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Eating Disorders in Female Athletes

Dr Larry W. McDaniel Ed.D., Brittany Rabbitt, Allen Jackson, MS., Laura Gaudet Ph.D. discuss various female eating disorders.

Many people are not aware of eating disorders or how they may affect one's health. Most of the population is not informed about common eating disorders and how accepted they are among female athletes. Anorexia nervosa and bulimia nervosa are two very common female eating disorders. Anorexia nervosa is defined as a fear of becoming fat, having a distorted body image, excessive dieting, or emaciation. Bulimia nervosa is considered a disorder when an excessive amount of food is digested, followed by self-induced vomiting following a meal. Many of us need additional training to identify and assist those with eating disorders because if we do not, the disorder may cause death. Those with eating disorders feel shame and guilt for going to these extremes to maintain body image. Today's female athletes are always being told they need to lose weight or look better because our society thinks the female body should look. Female athletes are under a lot of pressure and resort to eating disorders hoping to improve sports performance and maintain athletic appearance. Too soon, the eating disorder becomes a way of life and cannot be stopped. The consequences of participating in eating disorders may become harmful to their health.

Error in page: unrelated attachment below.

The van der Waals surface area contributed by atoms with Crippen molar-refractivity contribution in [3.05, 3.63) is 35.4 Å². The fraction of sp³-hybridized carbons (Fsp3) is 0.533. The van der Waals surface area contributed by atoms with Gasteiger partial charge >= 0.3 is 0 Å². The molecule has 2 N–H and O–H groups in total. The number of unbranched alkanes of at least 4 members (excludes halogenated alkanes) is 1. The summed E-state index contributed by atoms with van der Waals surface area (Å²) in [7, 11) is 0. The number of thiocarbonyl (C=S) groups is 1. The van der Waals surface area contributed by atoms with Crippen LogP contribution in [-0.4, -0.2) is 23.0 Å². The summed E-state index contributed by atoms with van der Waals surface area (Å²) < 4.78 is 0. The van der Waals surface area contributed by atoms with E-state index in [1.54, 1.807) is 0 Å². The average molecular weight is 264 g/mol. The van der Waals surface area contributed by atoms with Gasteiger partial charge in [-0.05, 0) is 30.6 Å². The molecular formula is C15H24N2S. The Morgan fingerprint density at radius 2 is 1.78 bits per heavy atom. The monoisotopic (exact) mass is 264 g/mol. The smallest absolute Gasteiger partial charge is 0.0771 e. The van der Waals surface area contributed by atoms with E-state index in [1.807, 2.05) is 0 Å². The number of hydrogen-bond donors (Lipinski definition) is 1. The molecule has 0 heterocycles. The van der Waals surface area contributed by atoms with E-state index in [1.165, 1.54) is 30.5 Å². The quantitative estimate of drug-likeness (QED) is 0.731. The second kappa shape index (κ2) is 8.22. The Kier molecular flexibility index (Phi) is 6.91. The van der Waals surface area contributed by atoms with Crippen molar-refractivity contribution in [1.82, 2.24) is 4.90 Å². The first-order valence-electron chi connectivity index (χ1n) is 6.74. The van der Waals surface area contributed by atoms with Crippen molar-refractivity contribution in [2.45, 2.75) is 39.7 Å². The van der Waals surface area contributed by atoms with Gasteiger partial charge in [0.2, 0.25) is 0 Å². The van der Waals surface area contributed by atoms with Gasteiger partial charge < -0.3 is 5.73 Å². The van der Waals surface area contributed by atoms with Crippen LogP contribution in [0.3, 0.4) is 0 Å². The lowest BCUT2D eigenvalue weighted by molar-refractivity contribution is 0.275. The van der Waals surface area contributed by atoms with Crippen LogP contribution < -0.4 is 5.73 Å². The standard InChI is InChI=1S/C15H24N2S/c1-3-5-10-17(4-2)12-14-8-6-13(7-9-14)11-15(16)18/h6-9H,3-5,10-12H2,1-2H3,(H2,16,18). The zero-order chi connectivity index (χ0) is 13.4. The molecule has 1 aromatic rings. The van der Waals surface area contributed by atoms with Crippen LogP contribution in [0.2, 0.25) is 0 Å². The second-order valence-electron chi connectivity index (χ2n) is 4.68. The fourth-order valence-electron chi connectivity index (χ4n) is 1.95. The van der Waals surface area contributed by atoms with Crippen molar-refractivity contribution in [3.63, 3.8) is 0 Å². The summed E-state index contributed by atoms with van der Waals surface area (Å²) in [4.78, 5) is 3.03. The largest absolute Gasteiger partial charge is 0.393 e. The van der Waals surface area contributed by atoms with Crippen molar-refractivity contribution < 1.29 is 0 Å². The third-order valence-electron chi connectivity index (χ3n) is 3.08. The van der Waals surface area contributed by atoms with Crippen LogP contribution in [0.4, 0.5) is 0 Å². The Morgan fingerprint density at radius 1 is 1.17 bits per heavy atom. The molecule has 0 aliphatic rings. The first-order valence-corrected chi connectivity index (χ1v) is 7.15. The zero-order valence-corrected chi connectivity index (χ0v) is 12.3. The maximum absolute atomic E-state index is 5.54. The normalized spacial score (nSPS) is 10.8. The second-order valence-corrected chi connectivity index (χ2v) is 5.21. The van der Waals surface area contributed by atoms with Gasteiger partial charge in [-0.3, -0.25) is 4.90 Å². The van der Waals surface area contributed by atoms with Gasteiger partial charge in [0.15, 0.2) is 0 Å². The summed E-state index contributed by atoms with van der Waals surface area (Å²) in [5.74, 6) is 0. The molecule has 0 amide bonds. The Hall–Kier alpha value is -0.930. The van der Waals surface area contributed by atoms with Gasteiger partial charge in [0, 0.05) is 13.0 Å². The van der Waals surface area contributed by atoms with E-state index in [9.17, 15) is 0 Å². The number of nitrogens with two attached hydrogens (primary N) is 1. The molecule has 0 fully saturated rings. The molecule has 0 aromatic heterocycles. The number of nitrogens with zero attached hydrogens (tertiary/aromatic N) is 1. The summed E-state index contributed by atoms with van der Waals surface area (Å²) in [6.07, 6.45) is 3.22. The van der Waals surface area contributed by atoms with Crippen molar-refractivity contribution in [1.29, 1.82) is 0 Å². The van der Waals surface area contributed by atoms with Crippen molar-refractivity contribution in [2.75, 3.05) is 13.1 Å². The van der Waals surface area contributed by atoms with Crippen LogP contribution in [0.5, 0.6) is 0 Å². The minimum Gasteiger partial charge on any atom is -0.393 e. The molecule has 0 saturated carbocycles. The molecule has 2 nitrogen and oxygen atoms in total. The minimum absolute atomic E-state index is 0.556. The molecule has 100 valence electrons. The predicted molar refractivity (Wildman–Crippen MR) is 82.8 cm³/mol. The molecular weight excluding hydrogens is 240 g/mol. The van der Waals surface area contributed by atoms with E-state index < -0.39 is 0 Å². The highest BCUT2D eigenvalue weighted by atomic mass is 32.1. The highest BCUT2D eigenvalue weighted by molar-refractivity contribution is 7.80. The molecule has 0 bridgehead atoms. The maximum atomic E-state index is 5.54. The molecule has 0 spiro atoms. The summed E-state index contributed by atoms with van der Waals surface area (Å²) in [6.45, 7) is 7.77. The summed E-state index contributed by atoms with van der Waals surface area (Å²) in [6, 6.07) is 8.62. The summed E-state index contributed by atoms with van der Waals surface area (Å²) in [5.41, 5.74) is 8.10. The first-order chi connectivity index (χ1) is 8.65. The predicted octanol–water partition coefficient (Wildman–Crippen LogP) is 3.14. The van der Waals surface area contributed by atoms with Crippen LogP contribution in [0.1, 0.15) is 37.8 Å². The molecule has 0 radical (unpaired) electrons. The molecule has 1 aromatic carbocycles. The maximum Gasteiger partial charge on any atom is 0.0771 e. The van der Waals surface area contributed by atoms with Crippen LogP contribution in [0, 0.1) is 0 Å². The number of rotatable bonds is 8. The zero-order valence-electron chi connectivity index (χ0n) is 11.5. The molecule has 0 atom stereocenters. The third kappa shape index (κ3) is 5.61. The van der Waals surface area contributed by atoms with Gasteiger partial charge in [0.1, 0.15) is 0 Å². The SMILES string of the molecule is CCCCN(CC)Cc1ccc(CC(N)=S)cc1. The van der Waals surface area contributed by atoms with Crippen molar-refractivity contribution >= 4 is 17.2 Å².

The Problem with Eating Disorders

Eating disorders are affecting female athletes, and there is a need to educate coaching staff and athletic trainers in the prevention, detection, and management of disordered eating in female athletes. The incidence of eating disorders varies widely, but the conditions continue to increase in female athletics. Bonci et al. (2008)[1] estimated that 35% of female athletes for anorexia nervosa, and 38% were at risk for bulimia nervosa. Byrne and McLean estimated that 31% of elite females in "thin-build" sports had clinical eating disorders, compared to 5.5% of the mainstream population. Sundot-Borgen and Torstveit estimated that 25% of female elite athletes in endurance, aesthetic, and weight-class sports had clinical eating disorders. These numbers are compared to 9% of the general population.

Dancers had higher rates of eating disorders. These athletes were more preoccupied with thoughts of eating and body image than non-athletes and non-dancers. Female collegiate dancers are at risk because they participate in dance and are college students (Carter & Rudd 2005)[2]. College women are more likely to develop disordered eating than other age groups because of the increased pressure and competition associated with the college environment. These females are in a new atmosphere, away from home, and these factors may amplify the risks. The sports with the highest number of eating disorders were ballet, gymnastics, and cheerleading (Torres-McGehee et al. 2009)[4]. "These eating disorders are complicated by dysfunction of multiple physiologic systems, nutritional deficiencies, and psychiatric diagnoses. The two most common eating disorders are anorexia and bulimia nervosa.